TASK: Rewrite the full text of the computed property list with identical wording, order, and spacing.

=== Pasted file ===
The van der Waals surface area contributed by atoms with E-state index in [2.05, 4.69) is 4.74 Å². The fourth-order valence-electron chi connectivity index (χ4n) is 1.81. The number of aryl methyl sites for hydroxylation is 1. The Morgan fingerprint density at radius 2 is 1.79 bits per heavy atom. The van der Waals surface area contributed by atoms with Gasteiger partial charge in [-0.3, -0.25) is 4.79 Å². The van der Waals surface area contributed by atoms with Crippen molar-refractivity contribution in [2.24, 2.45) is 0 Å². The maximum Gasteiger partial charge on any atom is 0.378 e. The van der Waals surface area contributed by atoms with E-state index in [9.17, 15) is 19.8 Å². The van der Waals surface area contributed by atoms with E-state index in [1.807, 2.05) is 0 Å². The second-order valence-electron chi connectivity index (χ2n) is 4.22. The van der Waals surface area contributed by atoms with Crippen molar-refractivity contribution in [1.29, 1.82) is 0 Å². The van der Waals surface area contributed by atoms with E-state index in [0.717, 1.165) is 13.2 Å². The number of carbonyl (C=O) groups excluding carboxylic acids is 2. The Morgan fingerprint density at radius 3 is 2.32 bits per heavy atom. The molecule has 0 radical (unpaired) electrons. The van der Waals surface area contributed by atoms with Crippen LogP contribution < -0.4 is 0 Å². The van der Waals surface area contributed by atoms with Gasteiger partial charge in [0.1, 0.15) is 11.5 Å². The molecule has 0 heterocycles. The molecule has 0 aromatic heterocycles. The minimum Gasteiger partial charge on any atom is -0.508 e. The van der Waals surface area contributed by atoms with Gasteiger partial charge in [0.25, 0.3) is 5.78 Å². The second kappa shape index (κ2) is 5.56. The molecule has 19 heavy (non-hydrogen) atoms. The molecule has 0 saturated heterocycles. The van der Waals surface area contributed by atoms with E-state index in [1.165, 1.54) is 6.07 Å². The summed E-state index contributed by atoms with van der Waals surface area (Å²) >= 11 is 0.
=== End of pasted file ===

The van der Waals surface area contributed by atoms with E-state index in [2.05, 4.69) is 4.74 Å². The fourth-order valence-electron chi connectivity index (χ4n) is 1.81. The number of aryl methyl sites for hydroxylation is 1. The Morgan fingerprint density at radius 2 is 1.79 bits per heavy atom. The van der Waals surface area contributed by atoms with Gasteiger partial charge in [-0.3, -0.25) is 4.79 Å². The van der Waals surface area contributed by atoms with Crippen molar-refractivity contribution in [2.24, 2.45) is 0 Å². The maximum Gasteiger partial charge on any atom is 0.378 e. The van der Waals surface area contributed by atoms with E-state index in [9.17, 15) is 19.8 Å². The van der Waals surface area contributed by atoms with E-state index in [1.807, 2.05) is 0 Å². The second-order valence-electron chi connectivity index (χ2n) is 4.22. The van der Waals surface area contributed by atoms with Crippen molar-refractivity contribution in [1.29, 1.82) is 0 Å². The van der Waals surface area contributed by atoms with E-state index in [0.717, 1.165) is 13.2 Å². The number of carbonyl (C=O) groups excluding carboxylic acids is 2. The Morgan fingerprint density at radius 3 is 2.32 bits per heavy atom. The molecule has 0 radical (unpaired) electrons. The van der Waals surface area contributed by atoms with Crippen LogP contribution < -0.4 is 0 Å². The van der Waals surface area contributed by atoms with Gasteiger partial charge in [0.1, 0.15) is 11.5 Å². The molecule has 0 heterocycles. The molecule has 0 aromatic heterocycles. The minimum Gasteiger partial charge on any atom is -0.508 e. The van der Waals surface area contributed by atoms with Gasteiger partial charge in [0.25, 0.3) is 5.78 Å². The second kappa shape index (κ2) is 5.56. The molecule has 19 heavy (non-hydrogen) atoms. The molecule has 0 saturated heterocycles. The van der Waals surface area contributed by atoms with E-state index in [1.165, 1.54) is 6.07 Å². The summed E-state index contributed by atoms with van der Waals surface area (Å²) >= 11 is 0.